You might’ve seen images or the few remaining videos on the Triton artificial gill/respiration system. The idea is to replicate the oxygen-from-water extraction process found naturally in fish gills, allowing a swimmer to freely dive below the water without the use of bulky SCUBA equipment. The conceit first proposed by South Korean designer Jeabyun Yeon was touted as working via some sort of nanotube absorption, using a mini battery and compressor to pressurise the oxygen for the user. The idea was so revolutionary that it quickly caught fire among diving enthusiasts worldwide, with thousands demanding their own Triton breather as soon as possible. An Indiegogo campaign was even launched to help the company generate the necessary capital to begin production to the sum of $900,000. By all signs, the Triton was going to change the world.
Then something happened. Scientists across the globe cried, “bull$#@%!” There’s a lot to digest here, so we’re going to quote Deep Sea News who recapped the science disproving the Triton rather clearly: “The average human breathes about 500mls of air per breath as their standard tidal volume. Of that 500 mls, 21% is oxygen going in, and 16% is oxygen coming out, meaning that we strip about 5% of the volume of every breath as pure oxygen, or about 25mls (0.025 liters). Using Avagadro’s Law (1 mole of any gas occupies 22.4 liters) we see that V1/n1 = V2/n2 –> 22.4L/1mol = 0.025L/Xmol –> X = 0.00111mol. Each breath consumes 0.00111 moles of oxygen gas. From the molar weight of di-molecular oxygen gas (16g x 2 = 32g/mol), we can calculate that each breath is 32g * 0.00111mol = 0.03552g of oxygen, or 35.52 milligrams (mg).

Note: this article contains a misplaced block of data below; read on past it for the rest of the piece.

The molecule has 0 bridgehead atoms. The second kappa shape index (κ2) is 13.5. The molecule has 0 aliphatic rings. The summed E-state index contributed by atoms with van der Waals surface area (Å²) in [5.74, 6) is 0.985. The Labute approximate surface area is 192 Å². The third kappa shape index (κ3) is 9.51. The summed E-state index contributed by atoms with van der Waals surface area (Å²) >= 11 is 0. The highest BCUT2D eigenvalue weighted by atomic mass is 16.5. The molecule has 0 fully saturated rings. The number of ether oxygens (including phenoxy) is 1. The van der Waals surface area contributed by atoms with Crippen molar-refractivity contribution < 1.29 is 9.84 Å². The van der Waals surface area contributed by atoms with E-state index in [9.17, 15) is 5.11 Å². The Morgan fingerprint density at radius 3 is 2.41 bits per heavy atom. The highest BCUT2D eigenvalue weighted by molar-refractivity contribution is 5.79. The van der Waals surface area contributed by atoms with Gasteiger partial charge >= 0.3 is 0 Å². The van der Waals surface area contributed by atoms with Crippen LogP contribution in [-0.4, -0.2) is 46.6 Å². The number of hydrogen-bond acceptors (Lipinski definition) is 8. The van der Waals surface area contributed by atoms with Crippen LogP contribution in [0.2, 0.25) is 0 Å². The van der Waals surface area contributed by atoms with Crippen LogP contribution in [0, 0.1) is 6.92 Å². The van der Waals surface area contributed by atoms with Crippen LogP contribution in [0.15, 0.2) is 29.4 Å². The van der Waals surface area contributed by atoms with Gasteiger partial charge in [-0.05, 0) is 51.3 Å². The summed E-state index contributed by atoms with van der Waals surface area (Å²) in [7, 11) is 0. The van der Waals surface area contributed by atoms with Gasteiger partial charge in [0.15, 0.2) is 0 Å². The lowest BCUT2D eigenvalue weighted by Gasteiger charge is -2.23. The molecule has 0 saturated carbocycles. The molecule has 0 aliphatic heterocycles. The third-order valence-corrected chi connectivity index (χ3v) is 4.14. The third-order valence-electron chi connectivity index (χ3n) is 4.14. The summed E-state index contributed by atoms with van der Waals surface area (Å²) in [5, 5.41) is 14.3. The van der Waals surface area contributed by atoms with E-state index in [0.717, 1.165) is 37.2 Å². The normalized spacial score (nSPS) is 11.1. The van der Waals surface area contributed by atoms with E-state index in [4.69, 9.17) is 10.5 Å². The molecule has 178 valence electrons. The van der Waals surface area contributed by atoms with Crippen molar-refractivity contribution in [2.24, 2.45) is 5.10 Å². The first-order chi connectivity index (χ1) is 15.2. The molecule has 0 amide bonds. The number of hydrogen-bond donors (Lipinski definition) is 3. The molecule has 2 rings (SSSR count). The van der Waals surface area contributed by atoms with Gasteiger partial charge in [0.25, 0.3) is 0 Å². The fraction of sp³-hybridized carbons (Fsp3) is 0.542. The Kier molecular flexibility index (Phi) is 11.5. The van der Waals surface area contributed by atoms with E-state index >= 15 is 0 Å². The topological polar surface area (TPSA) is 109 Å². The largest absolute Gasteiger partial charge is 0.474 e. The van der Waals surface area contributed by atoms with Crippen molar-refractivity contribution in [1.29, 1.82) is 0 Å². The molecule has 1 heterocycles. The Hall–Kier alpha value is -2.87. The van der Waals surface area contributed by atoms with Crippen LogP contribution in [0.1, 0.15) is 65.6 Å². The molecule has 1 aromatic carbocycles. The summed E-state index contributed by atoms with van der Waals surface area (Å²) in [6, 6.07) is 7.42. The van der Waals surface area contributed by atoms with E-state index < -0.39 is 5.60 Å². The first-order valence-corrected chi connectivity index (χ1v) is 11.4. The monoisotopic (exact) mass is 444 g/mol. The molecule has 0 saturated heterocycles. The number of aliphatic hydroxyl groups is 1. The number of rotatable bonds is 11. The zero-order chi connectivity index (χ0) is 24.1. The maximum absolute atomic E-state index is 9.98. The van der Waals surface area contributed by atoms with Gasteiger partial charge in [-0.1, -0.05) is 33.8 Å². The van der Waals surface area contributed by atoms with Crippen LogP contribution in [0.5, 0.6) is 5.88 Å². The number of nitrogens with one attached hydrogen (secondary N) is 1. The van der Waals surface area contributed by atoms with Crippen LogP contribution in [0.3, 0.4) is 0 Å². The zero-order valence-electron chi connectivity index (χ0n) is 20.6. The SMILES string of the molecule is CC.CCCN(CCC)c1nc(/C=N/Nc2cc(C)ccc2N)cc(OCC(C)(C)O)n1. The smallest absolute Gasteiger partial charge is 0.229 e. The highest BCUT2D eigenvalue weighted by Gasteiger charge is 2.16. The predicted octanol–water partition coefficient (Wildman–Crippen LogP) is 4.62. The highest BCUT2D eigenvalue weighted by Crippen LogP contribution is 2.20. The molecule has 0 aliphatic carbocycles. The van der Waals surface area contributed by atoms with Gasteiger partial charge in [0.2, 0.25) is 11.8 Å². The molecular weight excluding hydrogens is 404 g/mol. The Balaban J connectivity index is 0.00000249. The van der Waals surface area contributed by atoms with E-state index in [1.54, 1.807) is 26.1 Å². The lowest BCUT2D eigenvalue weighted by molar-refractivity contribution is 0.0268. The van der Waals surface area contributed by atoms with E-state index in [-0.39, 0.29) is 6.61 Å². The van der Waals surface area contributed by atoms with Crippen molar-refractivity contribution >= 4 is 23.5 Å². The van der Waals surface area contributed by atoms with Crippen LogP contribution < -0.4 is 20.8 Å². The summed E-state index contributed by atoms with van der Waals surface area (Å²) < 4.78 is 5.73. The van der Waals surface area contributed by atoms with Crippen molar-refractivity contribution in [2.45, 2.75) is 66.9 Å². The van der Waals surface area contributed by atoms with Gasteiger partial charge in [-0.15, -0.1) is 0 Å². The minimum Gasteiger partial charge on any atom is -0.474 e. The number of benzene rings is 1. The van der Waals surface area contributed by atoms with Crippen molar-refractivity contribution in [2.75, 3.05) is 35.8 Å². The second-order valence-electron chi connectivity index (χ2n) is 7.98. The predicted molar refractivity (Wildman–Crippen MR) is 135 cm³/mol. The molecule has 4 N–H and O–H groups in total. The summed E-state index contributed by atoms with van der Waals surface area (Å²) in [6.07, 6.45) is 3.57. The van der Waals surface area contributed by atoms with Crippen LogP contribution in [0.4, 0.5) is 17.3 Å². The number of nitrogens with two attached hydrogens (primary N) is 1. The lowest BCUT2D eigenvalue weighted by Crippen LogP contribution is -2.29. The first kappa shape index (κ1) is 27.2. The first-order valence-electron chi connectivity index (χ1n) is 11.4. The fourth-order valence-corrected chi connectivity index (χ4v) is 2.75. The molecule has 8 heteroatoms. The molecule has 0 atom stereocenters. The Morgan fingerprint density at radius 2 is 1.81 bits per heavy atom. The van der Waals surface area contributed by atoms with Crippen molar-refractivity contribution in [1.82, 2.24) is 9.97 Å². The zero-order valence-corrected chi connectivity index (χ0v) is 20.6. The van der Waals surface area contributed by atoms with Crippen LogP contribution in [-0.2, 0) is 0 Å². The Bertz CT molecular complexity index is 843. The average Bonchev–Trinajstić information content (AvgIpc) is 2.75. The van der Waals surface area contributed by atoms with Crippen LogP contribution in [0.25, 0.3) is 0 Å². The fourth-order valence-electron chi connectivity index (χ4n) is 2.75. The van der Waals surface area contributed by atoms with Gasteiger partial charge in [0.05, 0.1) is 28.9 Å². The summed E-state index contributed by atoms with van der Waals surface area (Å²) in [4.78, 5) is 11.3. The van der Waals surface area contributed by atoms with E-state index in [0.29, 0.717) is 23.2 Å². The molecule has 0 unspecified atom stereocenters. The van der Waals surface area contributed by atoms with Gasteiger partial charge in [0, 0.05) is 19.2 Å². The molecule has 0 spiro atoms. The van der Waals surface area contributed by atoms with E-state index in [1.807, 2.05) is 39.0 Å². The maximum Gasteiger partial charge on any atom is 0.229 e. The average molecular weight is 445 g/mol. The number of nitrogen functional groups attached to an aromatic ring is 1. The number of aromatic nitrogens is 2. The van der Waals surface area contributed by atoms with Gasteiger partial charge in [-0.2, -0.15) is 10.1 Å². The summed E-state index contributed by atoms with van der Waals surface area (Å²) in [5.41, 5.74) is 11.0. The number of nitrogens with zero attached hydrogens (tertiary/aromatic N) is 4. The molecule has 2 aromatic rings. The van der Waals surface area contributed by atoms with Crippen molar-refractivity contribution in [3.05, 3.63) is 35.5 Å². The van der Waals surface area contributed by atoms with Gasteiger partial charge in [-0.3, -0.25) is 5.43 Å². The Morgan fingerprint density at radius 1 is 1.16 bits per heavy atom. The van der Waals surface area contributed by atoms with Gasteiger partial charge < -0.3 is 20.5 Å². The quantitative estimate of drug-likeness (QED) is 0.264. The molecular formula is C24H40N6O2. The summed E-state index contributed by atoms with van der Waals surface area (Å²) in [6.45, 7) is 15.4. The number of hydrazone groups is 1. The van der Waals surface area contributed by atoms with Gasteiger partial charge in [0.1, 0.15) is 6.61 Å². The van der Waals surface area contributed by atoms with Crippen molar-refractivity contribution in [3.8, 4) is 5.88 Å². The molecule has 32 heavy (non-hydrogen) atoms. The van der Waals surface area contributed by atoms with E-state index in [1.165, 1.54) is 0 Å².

“Now, well-oxygenated surface ocean waters contain about 6mg/L of oxygen. So, to supply one breath’s worth of oxygen, the Triton would need to filter 35.52mg/6mgL = 5.92L of water. Let’s call it 6L for convenience. And it would need to do so with 100% extraction efficiency, which is not realistic under any diffusion or adsorption scenario, but let’s give Mr. Yeon the benefit of the doubt. The average person breathes around 15 times per minute at rest. Therefore, to supply you with oxygen at normal resting breathing rates, the Triton would need to filter 15 x 6L = 90L per minute, or about 24 gallons. For scale, 25 gallons a minute is about as much as a 1/4 horsepower sump pump pushes out, depending on static head. Without any kind of pump in the Triton to move water through the device, it relies on swimming (and presumably breathe suction?) to create the flow of water. There’s too many variables in that, but let’s just say you’d certainly have to swim so fast to supply the needs of 15bpm that you wouldn’t be breathing 15bpm anymore.”
You get all that? Basically, the average human breathes far more oxygen than the Triton’s small compressor could produce, nor does water hold enough oxygen within it to satisfy the same swimmer. The revelation caused the company to refund all $900,000 and for all development of this breather to be halted.